Eibe Goes Shopping at the Mall
by Andy Bensing
In anticipation of a blood tracking test we are taking in three weeks in North Carolina I needed to do some artificial line training with my dog, Eibe. We are taking a 20-hour-test on Saturday and a 40-hour-test the same weekend on Sunday. We have had a great fall and winter tracking for real having taken 47 calls this year but we have not done an artificial line since early September. As any reader of mine well knows I am a firm believer in targeted training and preparation for whatever I do with my dog, and taking a test without practicing for the 5 months beforehand is certainly not my style. The problem is that we are having an unusually snowy winter here in SE Pennsylvania and there is no clear ground to train on. Training on snow was not an option as I know my dog will just visually follow the tracks.
I was complaining about my problem at the diner while eating breakfast and one of my wise guy friends told me to go train at the airport and just be careful to not get hit by a plane. He was joking but it immediately gave me a brainstorm. I remembered back to a track this past fall in a suburban sub-division where my dog tracked a bleeding deer 200 meters down the center of a road and I thought "Hey....Why can't I train on asphalt? " So I went home and defrosted some blood and at 8PM that night when most of the traffic was gone from the back of a local shopping mall I laid a track with a squirt bottle just like I would in the woods. I had no intention of writing about this exercise or videotaping. The videotape idea just struck as I tracked along and I pulled out my iphone and shot away. A shaky, poor quality video resulted but I think you will enjoy it anyway. I plan to try to better perfect my self-videotaping of training exercises at a later date.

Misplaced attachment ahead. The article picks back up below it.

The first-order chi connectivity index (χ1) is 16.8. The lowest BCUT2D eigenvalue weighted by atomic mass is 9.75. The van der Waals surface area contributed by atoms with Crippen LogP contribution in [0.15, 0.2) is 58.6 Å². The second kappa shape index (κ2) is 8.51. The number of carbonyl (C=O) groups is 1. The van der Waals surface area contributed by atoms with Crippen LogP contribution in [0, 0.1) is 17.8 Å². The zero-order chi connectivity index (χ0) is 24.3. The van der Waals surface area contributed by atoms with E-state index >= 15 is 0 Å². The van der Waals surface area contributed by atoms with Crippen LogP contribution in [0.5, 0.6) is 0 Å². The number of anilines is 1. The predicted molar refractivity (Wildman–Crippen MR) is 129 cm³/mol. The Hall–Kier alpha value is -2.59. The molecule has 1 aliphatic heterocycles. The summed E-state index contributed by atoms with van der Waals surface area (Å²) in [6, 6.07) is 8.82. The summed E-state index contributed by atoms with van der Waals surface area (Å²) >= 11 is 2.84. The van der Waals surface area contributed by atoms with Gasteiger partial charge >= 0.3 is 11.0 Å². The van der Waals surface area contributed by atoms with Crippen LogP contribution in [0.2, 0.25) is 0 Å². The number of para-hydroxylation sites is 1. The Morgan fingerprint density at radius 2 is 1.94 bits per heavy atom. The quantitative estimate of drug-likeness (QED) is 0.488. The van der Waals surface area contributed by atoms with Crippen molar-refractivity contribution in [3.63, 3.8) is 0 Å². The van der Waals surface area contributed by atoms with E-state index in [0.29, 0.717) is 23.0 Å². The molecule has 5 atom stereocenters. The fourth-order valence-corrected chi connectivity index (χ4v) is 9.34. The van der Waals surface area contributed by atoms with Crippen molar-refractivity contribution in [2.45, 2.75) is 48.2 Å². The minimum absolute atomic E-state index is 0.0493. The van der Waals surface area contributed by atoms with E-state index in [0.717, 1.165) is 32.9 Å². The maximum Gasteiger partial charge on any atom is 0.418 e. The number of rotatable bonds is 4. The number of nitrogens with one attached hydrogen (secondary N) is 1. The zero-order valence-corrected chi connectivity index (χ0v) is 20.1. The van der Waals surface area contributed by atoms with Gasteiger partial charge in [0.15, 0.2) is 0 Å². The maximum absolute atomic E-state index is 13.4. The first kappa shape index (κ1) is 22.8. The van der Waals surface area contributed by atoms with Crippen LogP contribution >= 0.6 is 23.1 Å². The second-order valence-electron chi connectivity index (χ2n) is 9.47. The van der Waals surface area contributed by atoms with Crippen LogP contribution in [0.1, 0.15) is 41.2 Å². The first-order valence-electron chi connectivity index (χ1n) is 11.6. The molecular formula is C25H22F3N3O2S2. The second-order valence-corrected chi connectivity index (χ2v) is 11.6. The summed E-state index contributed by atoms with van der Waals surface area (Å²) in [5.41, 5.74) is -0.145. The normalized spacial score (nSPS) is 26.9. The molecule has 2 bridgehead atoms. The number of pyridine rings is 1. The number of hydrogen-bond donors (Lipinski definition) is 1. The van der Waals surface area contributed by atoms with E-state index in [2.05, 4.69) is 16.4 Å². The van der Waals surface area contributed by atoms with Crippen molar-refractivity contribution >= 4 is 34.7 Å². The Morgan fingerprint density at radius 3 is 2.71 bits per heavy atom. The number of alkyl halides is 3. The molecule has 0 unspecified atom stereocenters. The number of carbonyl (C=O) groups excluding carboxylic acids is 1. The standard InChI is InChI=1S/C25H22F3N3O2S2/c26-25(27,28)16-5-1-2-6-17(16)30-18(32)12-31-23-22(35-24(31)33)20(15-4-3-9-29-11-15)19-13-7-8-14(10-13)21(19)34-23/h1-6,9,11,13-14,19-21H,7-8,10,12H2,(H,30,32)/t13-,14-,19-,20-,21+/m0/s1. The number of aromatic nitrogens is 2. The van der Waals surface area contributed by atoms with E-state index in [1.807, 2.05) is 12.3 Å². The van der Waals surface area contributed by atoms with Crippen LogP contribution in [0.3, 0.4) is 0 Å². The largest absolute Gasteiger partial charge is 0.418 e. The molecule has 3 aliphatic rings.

The training goal for the line was to work on encouraging my dog to search forward as much as she now searches back when she comes to a hard check. Last summer I overemphasized working back tracks in my artificial line training. As a result Eibe now really understands backtracks and nails them both in training and the real world but I found this past hunting season that she wastes a lot of time and energy focusing on the looking for a back track when the solution to the check may only be a short distance to the front. My plan was to use a directed search to encourage concentrically expanding circles at the check instead of her immediately searching for a backtrack. From last summer's training I really believe she now recognizes when the line doubles up from the deer doubling back and when she gets to the end of the line where the double back starts, she then just searches back to where the line is not doubled anymore and easily locates where it turned off. With that in mind my thoughts were that when she gets to a dead spot on a line where she has not smelled a double line as she approached it she should be able to learn to circle there instead of wasting time looking for a backtrack that is not there.
The real surprise about the parking lot exercise was that working in that environment allowed me to observe some things about my dog that I do not think I would have noticed nearly as well or at all in the normal field or forest. I am not going to tell you what those things are. You will have to watch the video if you want to find out.
Parking Lot Training from Andy Bensing on Vimeo.